Evaluation of bladder weight

It was observed that the increase in bladder weight in the control group was significantly higher compared with the sham (P<0.001). The bladder weight was similar to that of the sham group in the ALA and silymarin groups and the differences with the control group were statistically significant (P<0.001; Table I).

Table I.

Comparison of experimental groups according to bladder weights, TUNEL and iNOS levels.

Table I.

Comparison of experimental groups according to bladder weights, TUNEL and iNOS levels.

VariableShamControlSilymarinALA
Bladder weights (g)0.13±0.050.78±0.32c0.32±0.19f0.15±0.05f
TUNEL15.87±4.7933.12±23.02c22.37±15.305.37± 2.92f
iNOS mRNA levels0.117±0.026.95±2.43c0.676±0.290.246±0.223f

a–c Groups vs. sham,

a P<0.05,

b P<0.01,

c P<0.001;

d–f groups vs. control,

d P<0.05,

e P<0.01,

f P<0.001; ALA, αlipoic acid; TUNEL, TdT-mediated biotin nick end-labeling; iNOS, inducible nitric oxide synthase.

TUNEL staining

TUNEL was evaluated blindly by two examiners. In the sham group, a limited number of TUNEL (+) cells was observed in the epithelium and connective tissue. However, a large number of TUNEL (+) cells was observed in the smooth muscle and epithelium in the control group. The number of TUNEL (+) cells in the BOO + silymarin group was similar in terms of quantity and localization to that of the control group. By contrast, a low number of TUNEL (+) cells was observed in the BOO + ALA group similar to that of the sham group. The number of TUNEL (+) cells in the control group was higher than that observed in the sham group and this increase was statistically significant (P<0.001). Although there was a decrease in the number of TUNEL (+) cells in the ALA- and silymarin-treated groups, the decrease in the silymarin group was not statistically significant. However, the decrease in the number of TUNEL (+) cells was statistically significant in the ALA group (P<0.001). ALA was revealed to be effective at decreasing apoptosis (Table II, Fig. 4).

Table II.

Comparison of experimental groups according to serum and tissue levels of MDA and TNF.

Table II.

Comparison of experimental groups according to serum and tissue levels of MDA and TNF.

VariableShamControlSilymarinALA
Serum MDA3.1±0.594.08±0.89a1.96±0.47f1.36±0.77f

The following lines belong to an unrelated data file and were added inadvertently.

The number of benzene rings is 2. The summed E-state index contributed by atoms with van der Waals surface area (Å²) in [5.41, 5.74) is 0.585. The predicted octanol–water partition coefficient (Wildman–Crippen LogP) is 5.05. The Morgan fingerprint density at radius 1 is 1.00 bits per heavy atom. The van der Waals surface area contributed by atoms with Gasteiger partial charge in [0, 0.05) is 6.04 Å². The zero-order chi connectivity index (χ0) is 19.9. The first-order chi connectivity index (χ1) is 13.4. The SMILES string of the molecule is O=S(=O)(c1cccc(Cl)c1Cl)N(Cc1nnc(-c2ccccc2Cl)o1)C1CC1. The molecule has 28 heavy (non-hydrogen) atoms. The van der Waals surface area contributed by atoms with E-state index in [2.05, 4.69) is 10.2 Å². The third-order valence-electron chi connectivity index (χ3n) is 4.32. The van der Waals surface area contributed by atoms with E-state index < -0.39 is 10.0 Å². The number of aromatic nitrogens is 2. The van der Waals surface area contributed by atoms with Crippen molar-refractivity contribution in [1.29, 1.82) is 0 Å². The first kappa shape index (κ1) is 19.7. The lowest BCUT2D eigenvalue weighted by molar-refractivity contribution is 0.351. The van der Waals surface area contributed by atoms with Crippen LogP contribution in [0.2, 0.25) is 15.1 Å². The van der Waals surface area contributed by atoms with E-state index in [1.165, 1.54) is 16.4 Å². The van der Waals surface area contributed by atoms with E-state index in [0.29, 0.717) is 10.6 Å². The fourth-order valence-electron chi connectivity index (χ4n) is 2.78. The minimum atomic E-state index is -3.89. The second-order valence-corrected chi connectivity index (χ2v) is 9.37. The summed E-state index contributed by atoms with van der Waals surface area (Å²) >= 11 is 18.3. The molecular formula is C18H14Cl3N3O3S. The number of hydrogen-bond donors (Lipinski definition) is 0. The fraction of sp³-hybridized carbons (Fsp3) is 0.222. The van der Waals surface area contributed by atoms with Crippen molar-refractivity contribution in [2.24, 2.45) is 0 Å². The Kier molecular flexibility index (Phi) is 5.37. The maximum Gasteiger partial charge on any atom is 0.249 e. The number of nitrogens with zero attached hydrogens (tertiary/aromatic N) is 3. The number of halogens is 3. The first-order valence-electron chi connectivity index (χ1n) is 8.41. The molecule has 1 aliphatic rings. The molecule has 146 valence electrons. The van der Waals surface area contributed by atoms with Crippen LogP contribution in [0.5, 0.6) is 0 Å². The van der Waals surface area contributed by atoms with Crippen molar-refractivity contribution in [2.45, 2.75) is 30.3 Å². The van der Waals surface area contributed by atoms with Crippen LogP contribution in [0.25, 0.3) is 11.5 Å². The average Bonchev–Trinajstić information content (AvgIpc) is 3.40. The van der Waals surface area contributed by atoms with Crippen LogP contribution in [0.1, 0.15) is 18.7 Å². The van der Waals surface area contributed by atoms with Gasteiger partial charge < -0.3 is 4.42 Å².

Tissue MDA5.57±1.637.53±1.00a2.60±1.22f3.21±1.21f
Serum TNF-α7.17±5.5014.17±6.88b7.05±3.31e5.31±2.39e
Tissue TNF-α80.27±40.23 127.62±44.80a74.02±19.69a62.31±37.41a

a–c Groups vs sham,

a P<0.05,

b P<0.01,

c P<0.001;

d–f groups vs. control,

d P<0.05,

e P<0.01,

f P<0.001; ALA, αlipoic acid. MDA, malondialdehyde; TNF, tumor necrosis factor.

Expression of iNOS mRNA in the urinary bladder

Due to the abnormal distribution of the parameters, the Kruskal Wallis test was used and a significant difference in the gene expression levels of iNOS was observed between the groups (P<0.001). To identify the significance of the differences between the groups, the Tukey HSD test was used and iNOS levels in the ALA group were observed to be slightly decreased compared with the control group (P<0.001). However, in the silymarin group this decrease was not significant (P>0.05; Table I).

Tissue and serum MDA and TNF-α levels

In the ALA and silymarin groups, the decreases in the MDA and TNF-α levels were significant compared with the control group (P<0.001 and P<0.01, respectively). Serum TNF-α levels were observed to be significantly decreased in the ALA and silymarin groups (P<0.05; Table II).

Discussion

The most significant factor that initiates I/R-associated tissue injury is the presence of free oxygen radicals. The destructive effects of radicals cause cell death as a result of apoptosis and necrosis (3). Similarly, ongoing membrane injury may also be the basis of progressive bladder dysfunction associated with BOO (2). Therefore, while designing the present study the use of antioxidant agents was preferred to protect against free oxygen radicals that are produced during reperfusion and are the main cause of bladder injury.

The increase in bladder wall thickness leads to cyclic I/R injury during each urination and uninhibited contraction. The decrease in blood flow and tissue oxygenation becomes increasingly larger during urination and uninhibited continuous contractions (13). In the present study, a macroscopic increase in the bladder volume was observed in the control group when compared with the sham group following BOO. Studies demonstrated that certain therapeutic agents maintained only the contractile functions of the bladder but offered no protection against the increase in bladder wall thickness and weight. According to current data, the contractile functions of the bladder are maintained in a limited manner prior to the decompensating phase, but as the increase in bladder wall thickness prolongs the I/R injury, the bladder enters into the decompensating stage. ALA and silymarin were observed to be efficacious in terms of providing protection against I/R-induced increases in bladder wall thickness and weight in BOO.